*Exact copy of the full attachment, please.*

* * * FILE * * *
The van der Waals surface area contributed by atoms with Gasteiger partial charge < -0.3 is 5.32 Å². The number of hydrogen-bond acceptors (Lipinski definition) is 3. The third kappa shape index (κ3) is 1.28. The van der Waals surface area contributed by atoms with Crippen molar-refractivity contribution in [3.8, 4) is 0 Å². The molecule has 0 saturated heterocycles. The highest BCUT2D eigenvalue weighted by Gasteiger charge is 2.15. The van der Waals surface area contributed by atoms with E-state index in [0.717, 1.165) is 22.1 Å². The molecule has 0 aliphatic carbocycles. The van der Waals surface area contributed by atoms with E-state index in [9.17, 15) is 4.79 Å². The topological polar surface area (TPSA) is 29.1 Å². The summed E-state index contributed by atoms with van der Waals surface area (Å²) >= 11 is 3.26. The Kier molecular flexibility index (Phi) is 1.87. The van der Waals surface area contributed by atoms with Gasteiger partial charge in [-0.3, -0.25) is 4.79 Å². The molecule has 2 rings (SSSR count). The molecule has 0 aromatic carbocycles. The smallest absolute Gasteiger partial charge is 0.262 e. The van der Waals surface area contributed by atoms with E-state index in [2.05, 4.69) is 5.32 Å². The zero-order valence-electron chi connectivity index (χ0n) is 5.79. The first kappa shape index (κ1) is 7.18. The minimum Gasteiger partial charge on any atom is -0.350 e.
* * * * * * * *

The van der Waals surface area contributed by atoms with Gasteiger partial charge < -0.3 is 5.32 Å². The number of hydrogen-bond acceptors (Lipinski definition) is 3. The third kappa shape index (κ3) is 1.28. The van der Waals surface area contributed by atoms with Crippen molar-refractivity contribution in [3.8, 4) is 0 Å². The molecule has 0 saturated heterocycles. The highest BCUT2D eigenvalue weighted by Gasteiger charge is 2.15. The van der Waals surface area contributed by atoms with E-state index in [0.717, 1.165) is 22.1 Å². The molecule has 0 aliphatic carbocycles. The van der Waals surface area contributed by atoms with E-state index in [9.17, 15) is 4.79 Å². The topological polar surface area (TPSA) is 29.1 Å². The summed E-state index contributed by atoms with van der Waals surface area (Å²) >= 11 is 3.26. The Kier molecular flexibility index (Phi) is 1.87. The van der Waals surface area contributed by atoms with Gasteiger partial charge in [-0.3, -0.25) is 4.79 Å². The molecule has 2 rings (SSSR count). The molecule has 0 aromatic carbocycles. The smallest absolute Gasteiger partial charge is 0.262 e. The van der Waals surface area contributed by atoms with E-state index in [2.05, 4.69) is 5.32 Å². The zero-order valence-electron chi connectivity index (χ0n) is 5.79. The first kappa shape index (κ1) is 7.18. The minimum Gasteiger partial charge on any atom is -0.350 e.